“nothing short of a miracle that the collapse did not result in a serious accident..”

As the BBC report states, Iarnród Éireann are predicting that “the line across the estuary [at Malahide] will not reopen for at least three months” following the collapse of the viaduct on Friday. Meanwhile, the Sunday Times reports that the viaduct “was inspected by a structural engineer three days earlier [Tuesday] after fears that it might have been damaged during the ‘high-rainfall summer'”.

While all railway bridges receive a full structural survey every two years, the viaduct over the estuary between Malahide and Donabate in north Dublin was checked on Tuesday, several months before its scheduled inspection. The viaduct’s last full examination was in 2007. The inspection suggested that there were no serious structural flaws with the bridge, the company said yesterday. An Irish Rail official also walked across the bridge on Friday morning to do a routine track inspection. “The line is walked three times a week but the focus is on the track,” said Barry Kenny, an Irish Rail spokesman. “If there was noticeable damage to the bridge, it may have been below the waterline at that stage of the day.”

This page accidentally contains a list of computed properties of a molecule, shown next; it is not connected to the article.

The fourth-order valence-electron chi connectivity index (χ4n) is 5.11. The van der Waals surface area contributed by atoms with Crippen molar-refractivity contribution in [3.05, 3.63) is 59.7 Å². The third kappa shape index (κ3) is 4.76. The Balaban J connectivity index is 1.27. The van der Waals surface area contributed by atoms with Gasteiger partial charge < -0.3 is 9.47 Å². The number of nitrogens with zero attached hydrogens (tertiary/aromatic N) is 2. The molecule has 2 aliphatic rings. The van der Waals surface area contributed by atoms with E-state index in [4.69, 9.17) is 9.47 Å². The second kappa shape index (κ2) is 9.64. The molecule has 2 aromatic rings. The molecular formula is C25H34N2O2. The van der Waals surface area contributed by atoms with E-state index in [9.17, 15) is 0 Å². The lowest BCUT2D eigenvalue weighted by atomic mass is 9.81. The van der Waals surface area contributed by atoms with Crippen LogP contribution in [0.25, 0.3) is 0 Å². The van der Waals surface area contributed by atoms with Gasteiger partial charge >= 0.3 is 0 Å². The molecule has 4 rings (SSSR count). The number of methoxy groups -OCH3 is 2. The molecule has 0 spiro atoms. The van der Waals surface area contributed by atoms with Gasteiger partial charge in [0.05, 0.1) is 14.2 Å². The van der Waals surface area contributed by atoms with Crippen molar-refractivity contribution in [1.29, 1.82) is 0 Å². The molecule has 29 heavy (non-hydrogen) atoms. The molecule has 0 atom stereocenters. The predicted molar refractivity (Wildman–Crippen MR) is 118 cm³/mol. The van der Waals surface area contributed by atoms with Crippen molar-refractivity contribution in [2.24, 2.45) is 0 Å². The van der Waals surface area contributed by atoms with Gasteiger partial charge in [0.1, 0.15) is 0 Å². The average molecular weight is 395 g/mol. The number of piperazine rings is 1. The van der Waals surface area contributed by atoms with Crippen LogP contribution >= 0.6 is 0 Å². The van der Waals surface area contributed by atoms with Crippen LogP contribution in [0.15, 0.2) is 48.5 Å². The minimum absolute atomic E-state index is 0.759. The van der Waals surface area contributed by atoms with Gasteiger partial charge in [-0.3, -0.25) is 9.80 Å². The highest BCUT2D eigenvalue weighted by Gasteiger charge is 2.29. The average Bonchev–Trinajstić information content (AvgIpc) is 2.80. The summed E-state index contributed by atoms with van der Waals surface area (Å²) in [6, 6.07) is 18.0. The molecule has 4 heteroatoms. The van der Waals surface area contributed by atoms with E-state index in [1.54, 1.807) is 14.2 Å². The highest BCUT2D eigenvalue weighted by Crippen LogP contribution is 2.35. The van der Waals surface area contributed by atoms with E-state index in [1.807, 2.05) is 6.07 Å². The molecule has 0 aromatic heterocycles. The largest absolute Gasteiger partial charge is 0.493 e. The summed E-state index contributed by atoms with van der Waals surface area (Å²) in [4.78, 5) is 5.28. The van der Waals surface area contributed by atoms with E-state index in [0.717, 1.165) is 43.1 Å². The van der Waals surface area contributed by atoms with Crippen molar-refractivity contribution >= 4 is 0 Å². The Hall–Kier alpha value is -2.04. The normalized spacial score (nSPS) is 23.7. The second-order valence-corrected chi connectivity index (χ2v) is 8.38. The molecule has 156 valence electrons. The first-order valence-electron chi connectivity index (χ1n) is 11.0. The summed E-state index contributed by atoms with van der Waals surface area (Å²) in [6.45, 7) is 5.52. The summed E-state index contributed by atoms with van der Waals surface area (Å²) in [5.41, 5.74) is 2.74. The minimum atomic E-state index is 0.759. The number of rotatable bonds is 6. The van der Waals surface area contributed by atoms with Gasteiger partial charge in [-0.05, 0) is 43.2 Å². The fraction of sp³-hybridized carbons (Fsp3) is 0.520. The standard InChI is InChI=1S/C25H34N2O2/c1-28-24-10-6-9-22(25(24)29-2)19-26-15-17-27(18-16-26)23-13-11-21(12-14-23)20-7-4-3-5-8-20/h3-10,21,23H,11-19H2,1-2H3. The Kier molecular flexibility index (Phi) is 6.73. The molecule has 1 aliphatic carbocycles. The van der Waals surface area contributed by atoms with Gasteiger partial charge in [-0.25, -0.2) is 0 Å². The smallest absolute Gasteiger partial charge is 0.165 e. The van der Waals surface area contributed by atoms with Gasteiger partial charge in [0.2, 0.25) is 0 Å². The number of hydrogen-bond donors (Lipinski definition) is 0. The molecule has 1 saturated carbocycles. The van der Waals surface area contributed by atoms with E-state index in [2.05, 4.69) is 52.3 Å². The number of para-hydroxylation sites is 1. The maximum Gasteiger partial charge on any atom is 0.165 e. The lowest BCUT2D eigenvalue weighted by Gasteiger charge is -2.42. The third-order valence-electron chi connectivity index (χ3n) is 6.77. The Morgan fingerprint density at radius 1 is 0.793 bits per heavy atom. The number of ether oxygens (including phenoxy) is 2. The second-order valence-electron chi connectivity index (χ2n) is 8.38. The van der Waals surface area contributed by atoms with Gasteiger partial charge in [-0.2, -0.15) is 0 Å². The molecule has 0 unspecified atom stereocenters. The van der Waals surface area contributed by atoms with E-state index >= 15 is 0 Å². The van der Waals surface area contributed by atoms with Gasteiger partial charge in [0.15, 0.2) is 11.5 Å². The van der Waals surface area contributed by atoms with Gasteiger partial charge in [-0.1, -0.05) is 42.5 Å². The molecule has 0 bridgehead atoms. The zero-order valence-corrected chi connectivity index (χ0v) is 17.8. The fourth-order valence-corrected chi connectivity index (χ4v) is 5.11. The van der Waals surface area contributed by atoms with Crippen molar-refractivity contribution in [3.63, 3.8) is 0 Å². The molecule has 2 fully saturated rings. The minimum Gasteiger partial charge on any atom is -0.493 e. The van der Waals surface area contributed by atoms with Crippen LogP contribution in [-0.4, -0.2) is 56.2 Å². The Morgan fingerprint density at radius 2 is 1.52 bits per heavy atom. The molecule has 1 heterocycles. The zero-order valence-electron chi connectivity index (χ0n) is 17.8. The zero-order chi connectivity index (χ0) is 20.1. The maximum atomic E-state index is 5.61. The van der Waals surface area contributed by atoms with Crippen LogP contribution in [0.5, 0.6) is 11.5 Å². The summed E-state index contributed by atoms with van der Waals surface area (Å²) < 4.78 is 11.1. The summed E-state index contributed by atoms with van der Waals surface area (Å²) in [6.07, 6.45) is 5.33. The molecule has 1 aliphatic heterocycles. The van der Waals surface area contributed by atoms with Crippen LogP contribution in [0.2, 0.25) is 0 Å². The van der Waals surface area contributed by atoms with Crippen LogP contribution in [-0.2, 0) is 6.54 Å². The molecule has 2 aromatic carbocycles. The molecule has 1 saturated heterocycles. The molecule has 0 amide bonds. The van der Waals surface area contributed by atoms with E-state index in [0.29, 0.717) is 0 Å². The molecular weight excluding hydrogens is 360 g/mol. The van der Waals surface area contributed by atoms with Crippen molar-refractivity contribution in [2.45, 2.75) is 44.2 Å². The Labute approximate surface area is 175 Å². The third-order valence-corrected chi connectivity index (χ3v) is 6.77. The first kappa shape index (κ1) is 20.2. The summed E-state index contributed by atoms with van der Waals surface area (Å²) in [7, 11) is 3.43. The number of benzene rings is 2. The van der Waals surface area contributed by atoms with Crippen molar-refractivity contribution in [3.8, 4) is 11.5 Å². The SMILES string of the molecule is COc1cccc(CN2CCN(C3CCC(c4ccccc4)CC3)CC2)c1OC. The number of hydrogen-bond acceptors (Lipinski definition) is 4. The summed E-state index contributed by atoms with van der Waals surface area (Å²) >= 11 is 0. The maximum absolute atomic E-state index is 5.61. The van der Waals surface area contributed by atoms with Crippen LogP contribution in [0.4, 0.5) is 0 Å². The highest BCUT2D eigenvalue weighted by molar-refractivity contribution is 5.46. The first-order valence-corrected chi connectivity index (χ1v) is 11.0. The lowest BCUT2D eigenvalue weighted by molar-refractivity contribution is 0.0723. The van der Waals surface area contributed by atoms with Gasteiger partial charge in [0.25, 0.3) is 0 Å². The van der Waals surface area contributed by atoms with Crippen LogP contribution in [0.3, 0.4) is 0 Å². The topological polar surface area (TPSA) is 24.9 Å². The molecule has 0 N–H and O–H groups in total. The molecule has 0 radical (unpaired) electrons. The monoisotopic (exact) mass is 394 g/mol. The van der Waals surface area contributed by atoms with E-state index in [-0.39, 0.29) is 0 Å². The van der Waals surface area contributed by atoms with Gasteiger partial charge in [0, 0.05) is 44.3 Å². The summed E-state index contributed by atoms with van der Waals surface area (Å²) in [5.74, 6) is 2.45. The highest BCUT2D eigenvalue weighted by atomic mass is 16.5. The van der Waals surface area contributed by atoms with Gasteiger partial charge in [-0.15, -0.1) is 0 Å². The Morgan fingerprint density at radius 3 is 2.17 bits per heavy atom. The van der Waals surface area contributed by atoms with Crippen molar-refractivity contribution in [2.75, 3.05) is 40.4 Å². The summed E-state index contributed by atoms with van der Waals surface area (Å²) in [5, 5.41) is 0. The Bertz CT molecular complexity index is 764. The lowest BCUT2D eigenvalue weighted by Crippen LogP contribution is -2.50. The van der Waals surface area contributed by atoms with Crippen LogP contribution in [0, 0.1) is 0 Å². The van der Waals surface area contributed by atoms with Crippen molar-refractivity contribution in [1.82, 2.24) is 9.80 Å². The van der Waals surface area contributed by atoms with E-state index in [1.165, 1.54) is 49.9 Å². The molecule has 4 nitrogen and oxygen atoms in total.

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  • aquifer

    Maybe someone could have checked for a low tide before their inspection walk.

  • borderline

    Irish Rail is like all other state enterprises and public authorities in the South, save An Bord Pleanála, and a scattering of independent patriots in Govt. departments.

    Run by the workers, for the workers.

    The State sector of a Vested Interests economy.

    Rest assured, no-one in Iarnród Éireann will be held accountable, or even responsible for this event, which could have caused a disaster.

    Ah sure, can’t ye get de bus?

  • James MacLochlainn

    Surely the miracle would have been that it would not have collapsed at all if it was in such poor condition.